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EUROPE: Preparing to Get at Resources of the Poor

David Cronin

BRUSSELS, Sep 30 2008 (IPS) - European Union officials are drawing up a new strategy for giving multinational companies greater access to minerals and wood located in poor countries.

With Europe importing up to 80 percent of the raw materials its firms use to manufacture goods, lawmakers in Brussels have identified taxes and other measures imposed by governments as an obstacle they should strive to remove.

In November, the EU’s executive branch, the European Commission, is to issue a policy statement outlining how firms based on this continent can exploit the natural resources of other countries, including those where much of the population lives in poverty.

The strategy will address the 450 export restrictions in the world that the Commission has identified. These include taxes on exports which some governments levy in order to encourage processing of raw materials by domestic companies, subsidies, and limits on foreign investment.

Patrick Hennessy, a veteran official who has been involved in drafting the strategy, drew a distinction between differing groups of poor countries. Whereas rapid growing economies such as China and India have “huge requirements” for raw materials, countries in Africa have “huge resources but very acute problems,” he said at a meeting in Brussels Monday.

Hennessy argued that it necessary for the EU to strike “a very delicate balance” in its relations with others. “It is important to try to convince them to see it our way,” he added. “That sounds very condescending. But at least they should follow common rules as part of a sustainable industrial policy.”


Some details of the new strategy – known in Euro-speak as a ‘communication’ – were outlined at a conference in Brussels Sep. 29, which was dominated by European officials and industrial lobbyists.

Peter Mandelson, the European commissioner for trade, said that the Commission is seeking to have clauses that will ban export restrictions included in all the free trade agreements it negotiates. Such provisions have already been placed in accords with Chile and Mexico, he added, while the EU is hoping to clinch similar deals with India and South Korea.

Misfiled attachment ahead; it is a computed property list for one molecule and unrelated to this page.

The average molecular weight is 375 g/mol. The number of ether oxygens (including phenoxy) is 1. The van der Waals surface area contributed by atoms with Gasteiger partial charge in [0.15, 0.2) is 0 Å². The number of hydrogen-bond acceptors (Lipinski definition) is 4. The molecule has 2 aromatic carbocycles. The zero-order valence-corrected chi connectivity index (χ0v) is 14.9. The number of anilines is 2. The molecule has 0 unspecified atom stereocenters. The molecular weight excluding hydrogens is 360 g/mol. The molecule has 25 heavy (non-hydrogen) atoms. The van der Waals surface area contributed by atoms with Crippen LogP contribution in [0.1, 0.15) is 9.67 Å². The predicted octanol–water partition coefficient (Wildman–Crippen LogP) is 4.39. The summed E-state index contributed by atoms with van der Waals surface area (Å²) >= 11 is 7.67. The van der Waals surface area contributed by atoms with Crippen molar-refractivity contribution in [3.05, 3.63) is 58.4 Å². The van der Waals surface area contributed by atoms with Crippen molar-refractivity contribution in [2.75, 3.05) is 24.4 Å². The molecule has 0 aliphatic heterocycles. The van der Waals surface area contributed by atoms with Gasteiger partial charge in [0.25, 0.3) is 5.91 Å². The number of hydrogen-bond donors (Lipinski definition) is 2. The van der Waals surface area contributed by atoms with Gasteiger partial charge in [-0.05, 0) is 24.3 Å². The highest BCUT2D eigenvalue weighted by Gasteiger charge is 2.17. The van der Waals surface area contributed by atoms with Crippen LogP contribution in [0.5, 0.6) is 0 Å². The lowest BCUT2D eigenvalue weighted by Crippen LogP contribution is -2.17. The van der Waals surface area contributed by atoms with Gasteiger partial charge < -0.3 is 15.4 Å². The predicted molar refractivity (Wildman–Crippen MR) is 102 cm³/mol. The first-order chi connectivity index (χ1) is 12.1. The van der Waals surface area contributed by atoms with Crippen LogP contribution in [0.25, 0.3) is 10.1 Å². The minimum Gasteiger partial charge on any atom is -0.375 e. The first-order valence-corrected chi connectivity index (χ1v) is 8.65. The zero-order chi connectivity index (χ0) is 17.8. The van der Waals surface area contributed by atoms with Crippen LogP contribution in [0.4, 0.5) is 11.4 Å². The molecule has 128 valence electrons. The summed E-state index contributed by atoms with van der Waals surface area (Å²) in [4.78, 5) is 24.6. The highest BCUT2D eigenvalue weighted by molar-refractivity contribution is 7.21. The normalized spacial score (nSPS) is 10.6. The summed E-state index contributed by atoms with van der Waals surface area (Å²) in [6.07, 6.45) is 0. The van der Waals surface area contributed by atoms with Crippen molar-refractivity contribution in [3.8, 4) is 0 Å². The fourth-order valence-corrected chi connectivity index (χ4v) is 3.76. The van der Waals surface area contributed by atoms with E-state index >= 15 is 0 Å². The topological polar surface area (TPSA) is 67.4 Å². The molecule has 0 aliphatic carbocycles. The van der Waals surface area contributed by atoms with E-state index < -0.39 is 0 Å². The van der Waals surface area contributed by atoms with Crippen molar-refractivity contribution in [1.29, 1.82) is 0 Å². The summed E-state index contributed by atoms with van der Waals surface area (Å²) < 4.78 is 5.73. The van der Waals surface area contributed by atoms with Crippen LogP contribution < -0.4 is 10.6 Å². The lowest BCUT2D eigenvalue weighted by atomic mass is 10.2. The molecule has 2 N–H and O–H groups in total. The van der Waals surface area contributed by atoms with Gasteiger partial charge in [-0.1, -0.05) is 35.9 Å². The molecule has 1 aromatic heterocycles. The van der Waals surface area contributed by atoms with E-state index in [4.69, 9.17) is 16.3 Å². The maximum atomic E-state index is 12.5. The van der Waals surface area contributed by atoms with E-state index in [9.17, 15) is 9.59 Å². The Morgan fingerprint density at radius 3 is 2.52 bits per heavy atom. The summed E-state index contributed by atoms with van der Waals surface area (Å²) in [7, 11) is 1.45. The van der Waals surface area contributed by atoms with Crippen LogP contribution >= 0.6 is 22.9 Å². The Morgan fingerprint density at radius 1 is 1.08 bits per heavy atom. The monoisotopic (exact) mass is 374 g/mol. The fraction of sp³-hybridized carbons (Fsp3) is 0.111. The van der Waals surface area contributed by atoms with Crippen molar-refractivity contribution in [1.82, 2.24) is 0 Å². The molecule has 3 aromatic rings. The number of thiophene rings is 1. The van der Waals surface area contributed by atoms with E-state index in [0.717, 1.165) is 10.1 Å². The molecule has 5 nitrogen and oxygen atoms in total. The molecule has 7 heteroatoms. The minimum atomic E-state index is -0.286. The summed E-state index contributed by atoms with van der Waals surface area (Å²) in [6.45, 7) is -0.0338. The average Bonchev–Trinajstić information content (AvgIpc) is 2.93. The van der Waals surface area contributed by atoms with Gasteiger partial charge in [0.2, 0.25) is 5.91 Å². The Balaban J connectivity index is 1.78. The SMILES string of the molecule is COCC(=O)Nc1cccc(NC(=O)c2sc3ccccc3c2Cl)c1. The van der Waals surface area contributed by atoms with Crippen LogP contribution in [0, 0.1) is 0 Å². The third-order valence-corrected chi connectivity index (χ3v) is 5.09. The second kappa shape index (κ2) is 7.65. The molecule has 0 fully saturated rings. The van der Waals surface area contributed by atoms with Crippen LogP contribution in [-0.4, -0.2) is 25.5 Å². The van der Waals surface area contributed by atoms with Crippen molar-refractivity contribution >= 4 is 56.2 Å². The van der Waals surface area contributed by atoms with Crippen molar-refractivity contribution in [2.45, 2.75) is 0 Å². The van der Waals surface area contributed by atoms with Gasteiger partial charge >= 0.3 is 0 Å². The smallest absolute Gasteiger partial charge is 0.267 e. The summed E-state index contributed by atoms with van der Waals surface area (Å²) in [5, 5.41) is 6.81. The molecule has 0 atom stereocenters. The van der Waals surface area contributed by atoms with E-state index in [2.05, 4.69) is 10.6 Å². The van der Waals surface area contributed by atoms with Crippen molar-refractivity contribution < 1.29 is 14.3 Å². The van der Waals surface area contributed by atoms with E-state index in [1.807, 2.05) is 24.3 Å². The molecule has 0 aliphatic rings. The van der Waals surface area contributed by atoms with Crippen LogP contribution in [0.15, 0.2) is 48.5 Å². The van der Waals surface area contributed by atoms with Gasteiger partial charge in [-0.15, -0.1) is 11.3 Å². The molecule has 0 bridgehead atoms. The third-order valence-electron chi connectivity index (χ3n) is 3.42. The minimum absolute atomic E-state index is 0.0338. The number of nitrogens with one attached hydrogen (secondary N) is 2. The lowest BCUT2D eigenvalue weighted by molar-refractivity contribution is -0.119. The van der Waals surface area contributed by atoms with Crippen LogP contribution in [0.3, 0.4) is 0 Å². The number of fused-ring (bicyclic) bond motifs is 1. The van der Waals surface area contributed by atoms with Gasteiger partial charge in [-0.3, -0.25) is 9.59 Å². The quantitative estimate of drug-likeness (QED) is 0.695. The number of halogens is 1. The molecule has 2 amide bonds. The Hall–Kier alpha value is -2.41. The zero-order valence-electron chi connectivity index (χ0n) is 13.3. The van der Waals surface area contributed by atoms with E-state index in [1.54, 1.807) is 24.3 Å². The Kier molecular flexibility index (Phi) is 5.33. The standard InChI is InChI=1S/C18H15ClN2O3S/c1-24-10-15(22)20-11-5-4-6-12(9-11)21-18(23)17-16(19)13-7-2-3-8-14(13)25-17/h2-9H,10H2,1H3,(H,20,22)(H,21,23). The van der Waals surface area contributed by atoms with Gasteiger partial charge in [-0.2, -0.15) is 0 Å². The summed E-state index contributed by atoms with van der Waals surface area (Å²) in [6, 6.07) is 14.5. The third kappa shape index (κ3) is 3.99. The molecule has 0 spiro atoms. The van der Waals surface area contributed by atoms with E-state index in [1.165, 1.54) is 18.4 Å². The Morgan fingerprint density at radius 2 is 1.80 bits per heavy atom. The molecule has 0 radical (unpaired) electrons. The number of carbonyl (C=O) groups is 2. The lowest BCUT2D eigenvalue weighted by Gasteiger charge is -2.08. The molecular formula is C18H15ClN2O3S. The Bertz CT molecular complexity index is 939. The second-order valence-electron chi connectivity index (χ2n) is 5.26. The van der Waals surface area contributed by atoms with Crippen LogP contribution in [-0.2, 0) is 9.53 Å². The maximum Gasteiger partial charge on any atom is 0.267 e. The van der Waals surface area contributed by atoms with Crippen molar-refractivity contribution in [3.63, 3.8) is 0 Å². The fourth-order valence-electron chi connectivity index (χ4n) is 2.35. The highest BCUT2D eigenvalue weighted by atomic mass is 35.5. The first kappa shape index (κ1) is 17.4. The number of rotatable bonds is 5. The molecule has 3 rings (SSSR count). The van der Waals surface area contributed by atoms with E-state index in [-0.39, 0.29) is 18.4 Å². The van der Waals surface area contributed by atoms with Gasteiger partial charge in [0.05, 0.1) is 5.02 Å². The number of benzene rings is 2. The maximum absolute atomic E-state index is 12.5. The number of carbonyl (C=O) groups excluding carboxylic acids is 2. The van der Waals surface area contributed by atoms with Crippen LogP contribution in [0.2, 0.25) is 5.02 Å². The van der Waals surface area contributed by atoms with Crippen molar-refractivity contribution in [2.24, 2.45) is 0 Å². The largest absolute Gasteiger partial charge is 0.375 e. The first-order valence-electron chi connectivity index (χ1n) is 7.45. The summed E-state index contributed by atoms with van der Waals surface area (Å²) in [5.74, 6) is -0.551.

Mandelson noted that in industries like chemicals, plastics and wood, raw materials can account for one-third of the price of goods made in Europe. “The imposition of an export tax can price a European company out of the market overnight,” he said.

“Often the public policy problems cited as the justification for export restrictions – like the strengthening of infant industry, or ensuring a stream of government revenue from commodity exports, or even restricting trade in environmentally sensitive goods like timber – can be better addressed through more focussed measures,” he added. “In economic terms an export restriction is a policy sledgehammer rather than a scalpel.”

But anti-poverty campaigners feel that many countries must retain the option of being able to restrict exports.

Marc Maes from the Belgian organisation 11.11.11 said it is “very worrying” that the Commission has been trying to convince African countries to scrap taxes on exports as part of free trade agreements it is negotiating with them.

“There are many reasons why developing countries in Africa should keep controls on exporting wood, for example,” he said. “It is very important for the environment, for indigenous people and for local processors. We need to watch this communication carefully and we need to tell the Commission that eliminating restrictions is not good for these countries’ development.”

Chocolate offers a case study of how export taxes can be a vital source of revenue for poor countries. Nearly 60 percent of cocoa used by Europe’s confectionary makers originates in just two west African countries: Ghana and Cote d’Ivoire.

Caobisco, the umbrella group for Europe’s biscuit and chocolate industry, regards a 26 percent export tax on cocoa levied by Cote d’Ivoire as excessive. Yet the group’s representative Tony Lass conceded that Cote d’Ivoire and Ghana “have few other export opportunities so you could say it is quite reasonable for them to tax cocoa.”

Alfredo Valladao, a Brazilian academic now teaching at the French political institute Sciences Po, said that poor countries regard export restrictions as a “chance to get even” with richer ones. Twenty years ago, he noted, Germany was the largest coffee producer in the world because steep tariffs dissuaded countries in which coffee beans are grown from exporting them in processed form.

If the EU wishes other countries to abandon export restrictions, it should first address how its agricultural subsidies are disadvantageous to poor farmers, he suggested. “If you want to defend free global markets, you have to throw everything on the table,” he said. “This also means to throw European import restrictions and subsidies for agriculture on the table. And this entails some big sacrifices for Europe.

“One cannot oblige any country to export some commodities and not others. Colonialism is over.”

 
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